My point is that, if I am not there to protect the material, it gets lost. There are director's who are more talented than me, in fact; I think I am, at best, an average director of film. My scope is small. When it comes to making a scene look appealing or exciting, I am not particularly skilled. But when it comes to what I've written, I think I can handle the material and the actor's performances better than anyone else could. Richard Curtis and Kevin Smith would probably say the same (about themselves, not about me.)

This is essentially why directors collaborate with the same actors for years and years (Allen/Keaton, Wilder/Lemmon), or why comedy actors produce their own work (Stiller, Sandler.) They need to protect the material, to know that they can control it because there is always a big risk of it being handled by people that don't understand it. Taken to extremes, it's why directors act in their own films, because nobody else can quite get that subtlety. Nobody else could do Chaplin like Chaplin. Nobody else can do Woody Allen like Woody Allen (we've seen many try.)

What all this means is that, as a writer/director, I have very few opportunities. Essentially, I need to raise financing to do my own work, because I am unwilling and unable to pass on my writing or to direct other people's - and when it comes time to sit down and rest, I can't even find a book I like. Not only that but, as a director, I am still looking for my Jack Lemmon, for my Diane Keaton; because it is those collaborations which essentially define a good writer/director; when they find actors who not only give voice to what is on the page but somehow become it.

Just so you know, I'm not moaning. All these reasons are exactly why I am a writer and why I am a director.


Care to share?

2 comments:

  1. I think this is like singer/songwriters - the product is just different when it's masterminded all by one person. A songwriter who isn't a singer would never write six-minute-long song - they write a three-minute song with a clear verse, chorus, verse, bridge, chorus structure. Movies are the same way.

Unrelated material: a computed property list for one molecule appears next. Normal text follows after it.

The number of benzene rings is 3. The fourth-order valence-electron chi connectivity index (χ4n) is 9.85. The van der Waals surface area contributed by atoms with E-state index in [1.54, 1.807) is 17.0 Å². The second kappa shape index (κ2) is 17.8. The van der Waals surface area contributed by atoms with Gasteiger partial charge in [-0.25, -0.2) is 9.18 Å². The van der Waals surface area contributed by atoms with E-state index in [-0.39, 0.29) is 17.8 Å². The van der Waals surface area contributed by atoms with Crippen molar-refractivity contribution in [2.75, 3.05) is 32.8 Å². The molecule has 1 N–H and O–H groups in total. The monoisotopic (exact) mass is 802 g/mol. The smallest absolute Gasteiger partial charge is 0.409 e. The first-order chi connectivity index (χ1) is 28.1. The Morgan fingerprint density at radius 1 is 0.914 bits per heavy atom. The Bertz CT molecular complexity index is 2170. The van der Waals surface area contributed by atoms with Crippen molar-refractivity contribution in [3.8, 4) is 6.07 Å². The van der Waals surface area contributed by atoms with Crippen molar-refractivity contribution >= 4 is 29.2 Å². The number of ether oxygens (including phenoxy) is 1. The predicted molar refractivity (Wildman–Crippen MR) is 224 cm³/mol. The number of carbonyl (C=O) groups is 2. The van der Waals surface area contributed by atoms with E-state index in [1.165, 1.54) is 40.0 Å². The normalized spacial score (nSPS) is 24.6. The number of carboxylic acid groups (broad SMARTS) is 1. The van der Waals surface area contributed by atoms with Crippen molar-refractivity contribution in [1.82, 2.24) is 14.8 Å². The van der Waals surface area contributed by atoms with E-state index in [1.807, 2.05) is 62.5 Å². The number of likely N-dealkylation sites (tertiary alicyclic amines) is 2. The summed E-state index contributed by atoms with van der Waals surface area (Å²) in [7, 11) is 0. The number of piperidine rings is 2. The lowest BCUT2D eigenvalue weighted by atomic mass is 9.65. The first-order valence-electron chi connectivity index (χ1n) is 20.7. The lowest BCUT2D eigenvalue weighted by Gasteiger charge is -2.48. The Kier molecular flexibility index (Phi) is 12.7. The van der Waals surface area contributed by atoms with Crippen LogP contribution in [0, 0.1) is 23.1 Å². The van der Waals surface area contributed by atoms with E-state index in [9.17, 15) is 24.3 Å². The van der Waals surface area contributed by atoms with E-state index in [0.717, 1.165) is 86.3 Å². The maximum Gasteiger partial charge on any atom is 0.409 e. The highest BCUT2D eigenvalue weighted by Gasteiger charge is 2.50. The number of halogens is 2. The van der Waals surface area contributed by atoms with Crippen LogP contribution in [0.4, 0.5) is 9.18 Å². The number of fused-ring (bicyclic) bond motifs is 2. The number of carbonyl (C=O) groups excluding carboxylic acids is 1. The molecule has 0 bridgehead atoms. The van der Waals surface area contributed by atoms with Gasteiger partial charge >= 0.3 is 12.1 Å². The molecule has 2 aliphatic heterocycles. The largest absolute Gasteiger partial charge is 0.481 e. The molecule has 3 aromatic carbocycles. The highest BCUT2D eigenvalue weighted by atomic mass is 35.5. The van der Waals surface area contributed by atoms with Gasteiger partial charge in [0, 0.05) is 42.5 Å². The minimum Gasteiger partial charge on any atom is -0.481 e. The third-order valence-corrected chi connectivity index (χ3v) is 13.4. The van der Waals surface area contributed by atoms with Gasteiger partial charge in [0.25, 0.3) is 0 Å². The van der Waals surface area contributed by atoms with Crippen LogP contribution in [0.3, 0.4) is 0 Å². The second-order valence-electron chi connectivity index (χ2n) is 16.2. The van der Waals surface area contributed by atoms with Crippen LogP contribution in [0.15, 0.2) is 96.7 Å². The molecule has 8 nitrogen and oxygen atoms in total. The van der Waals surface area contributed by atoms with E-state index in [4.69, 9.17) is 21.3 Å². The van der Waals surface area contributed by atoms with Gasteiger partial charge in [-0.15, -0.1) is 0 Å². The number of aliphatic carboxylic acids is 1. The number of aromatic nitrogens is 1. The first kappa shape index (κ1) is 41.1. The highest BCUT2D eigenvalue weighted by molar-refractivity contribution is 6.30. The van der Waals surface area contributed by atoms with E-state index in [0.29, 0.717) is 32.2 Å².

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  2. While I don't direct, I do write, though am always horribly afraid of committing to something. What I write that I actually finish, comes out of some weird manic place where I lose myself, ignoring my surroundings, and focus on just what I'm typing, or writing out by hand, which seems to flow out of me. I'm an incredibly visual person and the idea of directing appeals to me, in an aesthetic sense, but in terms of eliciting performances or working with crew, not so much! This is one reason I'm going back to school at age 32 to spend a year in New Zealand learning how to "do" production. I want to be able to merge my writing with directing, and to work with people to understand how the process plays out when you're both the writer-director, just the writer, or just the director.

    Like you, I realized (after a time) that a lot of the movies I liked best were by writer-directors: Drugstore Cowboy, Rushmore, Trust (by Hal Hartley), Household Saints, Dead Alive, Shaun of the Dead to name but a few. But then there are those absolute gems where it seems as if the writer and director were magically synergistic: Harold & Maude, The Graduate and The Odd Couple (to name my faves). All comedies, interestingly! The Odd Couple is, I think, a perfect film. I'm not sure if there's any other I'd say that about, at least to date there's not.